Power forwards are the easiest group to look at in this year's draft because there are so many quality PFs that will be drafted. Here’s a look at my top ten.
1.) At the top of the list is a player that you could play at power forward, small forward or center. He is Anthony Davis
, who at Kentucky looked like a center, but if on any other team he would have averaged 35 points, 13 rebounds and 5 assists. We will put him at #1 of the power forwards because that’s probably where Monty Williams will play him.
2.) The next rated power forward and he is not #2 but #1A, and it’s Thomas Robinson
of Kansas. He measured at 6-9 and has a 7-3 wingspan. He has a great NCAA tour getting at least 18 points in every playoff game—and he averaged 12 rebounds a game in the regular season.
3.) For talent alone we have to put Andre Drummond
of Connecticut next. He came out of high school with All-American potential but also had baggage of someone that did not bring it every night. He probably needed another year of college to find out how to work hard everyday.
4.) Number four will be Perry Jones III
from Baylor—nosing out Jared Sullinger. Perry has unlimited talent, but some question his motor to bring it every night. He had ten “wow” games out of the 60 he played in college. Lack of feel for the game will make him a question mark draft pick.
5.) Jared Sullinger
is a very skilled power forward but not a great athlete. He can post up smaller fours and go pick-and-roll against the length of a LaMarcus Aldridge. He shot 40 percent from three as a sophomore this year, and whoever drafts him hopes he turns out to be Zach Randolph. His weight could also be a problem.
6.) John Henson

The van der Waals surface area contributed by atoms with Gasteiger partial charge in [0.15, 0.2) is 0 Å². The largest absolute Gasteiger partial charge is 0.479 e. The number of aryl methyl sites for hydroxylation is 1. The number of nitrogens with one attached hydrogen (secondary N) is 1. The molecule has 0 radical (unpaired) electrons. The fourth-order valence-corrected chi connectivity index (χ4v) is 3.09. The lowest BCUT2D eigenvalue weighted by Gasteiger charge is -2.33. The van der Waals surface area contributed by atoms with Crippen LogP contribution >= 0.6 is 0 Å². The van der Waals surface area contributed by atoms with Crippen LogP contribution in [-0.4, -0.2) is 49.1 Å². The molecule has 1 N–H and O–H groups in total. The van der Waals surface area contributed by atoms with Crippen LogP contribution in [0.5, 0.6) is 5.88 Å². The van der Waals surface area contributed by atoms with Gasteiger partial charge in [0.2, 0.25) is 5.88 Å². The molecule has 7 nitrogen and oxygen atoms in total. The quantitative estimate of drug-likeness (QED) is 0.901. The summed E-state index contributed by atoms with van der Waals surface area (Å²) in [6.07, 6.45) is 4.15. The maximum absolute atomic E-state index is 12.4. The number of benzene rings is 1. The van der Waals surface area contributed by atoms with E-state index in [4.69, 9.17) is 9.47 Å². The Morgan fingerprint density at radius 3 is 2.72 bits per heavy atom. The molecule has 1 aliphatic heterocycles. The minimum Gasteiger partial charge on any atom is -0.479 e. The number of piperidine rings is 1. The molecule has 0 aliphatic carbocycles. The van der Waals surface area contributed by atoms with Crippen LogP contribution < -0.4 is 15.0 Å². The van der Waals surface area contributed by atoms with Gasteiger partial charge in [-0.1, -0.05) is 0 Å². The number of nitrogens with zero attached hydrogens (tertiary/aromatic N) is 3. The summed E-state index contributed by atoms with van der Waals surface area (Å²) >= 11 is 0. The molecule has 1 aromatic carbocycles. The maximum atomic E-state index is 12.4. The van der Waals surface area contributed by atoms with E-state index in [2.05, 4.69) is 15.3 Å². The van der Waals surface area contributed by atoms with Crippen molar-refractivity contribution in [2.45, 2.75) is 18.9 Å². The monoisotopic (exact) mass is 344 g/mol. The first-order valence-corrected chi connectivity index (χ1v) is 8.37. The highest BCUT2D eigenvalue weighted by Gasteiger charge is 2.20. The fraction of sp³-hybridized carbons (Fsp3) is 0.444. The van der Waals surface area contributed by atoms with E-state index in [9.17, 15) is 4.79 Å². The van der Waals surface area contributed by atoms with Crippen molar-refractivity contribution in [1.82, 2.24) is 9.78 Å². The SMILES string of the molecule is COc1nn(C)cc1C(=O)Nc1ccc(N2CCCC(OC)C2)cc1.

of North Carolina is expected to fall in the range of 8th-12th but the Kings may take him at #5. He is only 215lbs, but he is a major defensive stopper. He is the type that will fit into an offense without any demands for the ball. That would make DeMarcus Cousins very happy.
7.) Terrence Jones
from Jefferson High School may end up being a small forward later in this career, but he is a power forward now. He might end up a stretch four like Al Harrington or Lamar Odom. The sophomore year helped him mature as a winner. With all the talent Kentucky had this year,, general managers are not quite sure how good Terrence is or what his main strengths are.
8.) Arnett Moultrie
of Mississippi State is next on the list. Any other year he might be taken higher in the draft, but this is a very strong year for power forwards. He transferred from Texas El Paso, and he sat out a year so the junior has experience. He averaged 16 points and 10 rebounds this year. He likes to score with his back to the basket and could be a Paul Millsap before he’s done. He could go late first round.
9.) Royce White
, a sophomore at Iowa State, could go in the late first round, but he is terrified of flying and this could be a problem. He is undersized at the four so he would be a very popular early 2nd round pick with no guaranteed money.
10.) Andrew Nicholson
from St. Bonaventure played four years and never shot below 58 percent in the Atlantic Ten—he was Player of the Year last year. People will love him in the early 2nd round. He can also go outside and shoot and was the Defensive Player of the Year. Early on he had a reputation as soft, but he came on his senior year.
Honorable mention for power forwards: Kevin Jones (West Virginia), Kyle O’Quinn (Norfolk St.), Miles Plumlee (Duke), Furkan Aldemir (Turkey), Ricardo Ratliffe (Missouri), and Quincy Acy (Baylor).
Interested in learning the strong players at other positions in the 2012 Draft? Check out Wheels' take on small forwards
and Casey Holdahl's thoughts on point guards